D^2: computers seem to do quite well using a dead line to communicate a 0 bit bit, I see no reason why not calling on your cell phone is any different. The fundamental question isn’t the map between various forms of data, but the process of selecting from the range of possible data.

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Steven E. Landsburg 10.23.04 at 1:02 am

Brian Weatherson: No one would say that here’s a better solution to the problem: if you get the dog question shout really bloody loud you’ll increase the other guy’s subjective probability that you got the dog question to 60%. Now your winning percentages can be well over 75%.

The difference being that this method does involve some (probabilistic) transfer of information about what question you got. The quantum channel doesn’t.

And now I think I’m off to dinner.

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Cosma 10.23.04 at 1:02 am

Glenn – I mean that the players can agree on strategies of the following form: if A is asked about cats, he looks at random variable X1, but if he’s asked about dogs he looks at random variable X2, and similarly player B looks at Y1 and Y2. X1 can be correlated with Y1, and have a different correlation with Y2. (This is the analog to making different quantum measurements depending on the question.) So they don’t have make answers which are just functions of the questions they get. Like I said, it’s Friday night, and I’ve got to go to dinner, so I’m not going to grind through the math, but my guess is that (i) classically correlated signals allow for an improvement over just having access to the questions, but (ii) not as much of an improvement as entangled signals. (Oh: and you want David Griffith’s quantum mechanics book, along with his electrodynamics book. They’re expensive, but they’re also the best textbooks you’ll ever read, at least in physics.)

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Dan Simon 10.23.04 at 1:04 am

This whole discussion reminds me of “quantum teleportation”: to the physics-ignorant, it sounds extremely exciting; to anyone with a modicum of knowledge of classical physics, it’s completely uninteresting; and to those who know a fair bit of quantum physics, it’s mildly interesting.

The point of quantum game theory isn’t really to advance game theory–and certainly not the applied kind favored by economists–but rather to explore the theoretical implications of quantum information theory. These guys (with respect to Cleve et al.–Richard was a colleague of mine in grad school, and is a terrific, very smart guy) used to play the same, er, game in the field of (quantum) complexity theory, and they just hopped the fence and applied the same ideas to game theory. The game goes like this: take the small set of well-known counterintuitive quantum information theoretic ideas, pick one, find a new theoretical context in which its effects haven’t yet been considered, and then point out that its effects are, well, counterintuitive.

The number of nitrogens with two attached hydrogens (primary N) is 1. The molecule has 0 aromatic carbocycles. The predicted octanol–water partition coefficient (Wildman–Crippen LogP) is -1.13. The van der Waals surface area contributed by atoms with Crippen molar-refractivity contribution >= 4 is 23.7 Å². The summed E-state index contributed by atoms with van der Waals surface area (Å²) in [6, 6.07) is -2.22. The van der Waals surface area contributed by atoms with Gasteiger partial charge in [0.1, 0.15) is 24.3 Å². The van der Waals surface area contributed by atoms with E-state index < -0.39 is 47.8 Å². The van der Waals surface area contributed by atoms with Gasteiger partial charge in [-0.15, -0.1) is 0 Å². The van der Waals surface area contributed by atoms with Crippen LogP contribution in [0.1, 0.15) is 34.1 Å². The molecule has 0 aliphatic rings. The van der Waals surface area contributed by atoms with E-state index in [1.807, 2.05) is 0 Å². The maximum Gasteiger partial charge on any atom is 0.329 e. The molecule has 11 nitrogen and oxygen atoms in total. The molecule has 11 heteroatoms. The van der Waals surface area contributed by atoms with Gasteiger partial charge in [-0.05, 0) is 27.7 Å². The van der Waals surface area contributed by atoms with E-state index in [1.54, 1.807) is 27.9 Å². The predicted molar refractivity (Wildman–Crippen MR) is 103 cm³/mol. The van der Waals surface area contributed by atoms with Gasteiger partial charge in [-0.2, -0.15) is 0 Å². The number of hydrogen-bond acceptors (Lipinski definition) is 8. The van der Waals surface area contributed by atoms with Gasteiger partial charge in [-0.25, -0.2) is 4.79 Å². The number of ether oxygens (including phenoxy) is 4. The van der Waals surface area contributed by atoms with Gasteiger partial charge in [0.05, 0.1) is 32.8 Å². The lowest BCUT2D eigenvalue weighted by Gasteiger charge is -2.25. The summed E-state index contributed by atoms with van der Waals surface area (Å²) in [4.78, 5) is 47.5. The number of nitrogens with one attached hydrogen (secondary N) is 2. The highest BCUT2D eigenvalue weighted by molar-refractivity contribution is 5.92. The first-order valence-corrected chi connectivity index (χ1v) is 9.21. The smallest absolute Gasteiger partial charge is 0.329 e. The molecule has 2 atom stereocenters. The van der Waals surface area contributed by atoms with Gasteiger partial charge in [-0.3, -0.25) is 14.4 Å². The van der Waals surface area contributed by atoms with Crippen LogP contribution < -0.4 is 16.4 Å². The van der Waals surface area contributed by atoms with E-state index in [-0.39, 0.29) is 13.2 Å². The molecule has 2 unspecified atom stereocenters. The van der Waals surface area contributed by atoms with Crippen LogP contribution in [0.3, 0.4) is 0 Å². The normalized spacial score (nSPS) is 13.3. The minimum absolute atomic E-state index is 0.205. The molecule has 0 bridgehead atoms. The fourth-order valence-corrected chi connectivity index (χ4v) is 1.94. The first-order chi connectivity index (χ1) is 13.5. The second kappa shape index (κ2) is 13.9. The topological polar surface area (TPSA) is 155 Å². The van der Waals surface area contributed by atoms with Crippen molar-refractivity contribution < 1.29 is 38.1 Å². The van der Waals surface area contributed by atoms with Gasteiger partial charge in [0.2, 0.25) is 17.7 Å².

Of course, the theoretical context typically never took quantum information theory into account because it was derived from a practical context in which quantum information theory was irrelevant. That’s why this discussion has gotten so heated, hostile, and frankly devoid of content here on Crooked Timber–half the room is shouting, “theoretically, this result is unassailable”, the other half is shouting, “practically speaking, this result doesn’t make a lick of sense”, and in all likelihood, both sides are right.

So relax, everybody. It’s absolutely true that a very natural extension of standard game theoretic models to allow for quantum phenomena leads to some bizarre results. (Indeed, anyone familiar with quantum computing, quantum cryptography, or quantum information theory in general should have expected this.) It’s also absolutely true that the relationship between these theoretical models and real life is, to say the least, complicated, and it is most probably safe for the time being to assume that these models have absolutely no practical significance whatsoever.

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Glenn Bridgman 10.23.04 at 1:06 am

Brian, whatever form it takes, you are still engaging in some causal transfer of information, IE, your partners choice of answer depends on which question you got. That isn’t the case with the use of a quantum particle.

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Steven E. Landsburg 10.23.04 at 1:06 am

cosma: my guess is that (i) classically correlated signals allow for an improvement over just having access to the questions, but (ii) not as much of an improvement as entangled signals.

No, if you do the math, you’ll find that the classically correlated signals have no value whatsoever.

And now I’m really off to dinner.

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Glenn Bridgman 10.23.04 at 1:15 am

Cosma, if you think about it, our two methods of describing the classical correlation are identical. Essentially, my q function maps cat->X1 and dog->X2 and the k function maps cat->Y1 and dog->Y2. Since the problem is symmetric, whether X1 and X2 are yes or no doesn’t itself matter, only there relationship to Y1 and Y2 is important. We are thus left with either X1=Y1 or X1!=Y1 and likewise with the 2’s. Thus, there are only 4 total deterministic classical strategys, the maximum of which is X1!=Y1 and X2!=Y2, which gives us 3/4 on average.

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junius ponds 10.23.04 at 1:17 am

>Oh: and you want David Griffith’s quantum mechanics book, along with his electrodynamics book. They’re expensive, but they’re also the best textbooks you’ll ever read, at least in physics< Not only that, but some kind soul is collecting solutions to the problems in both books at solutionarchive.org.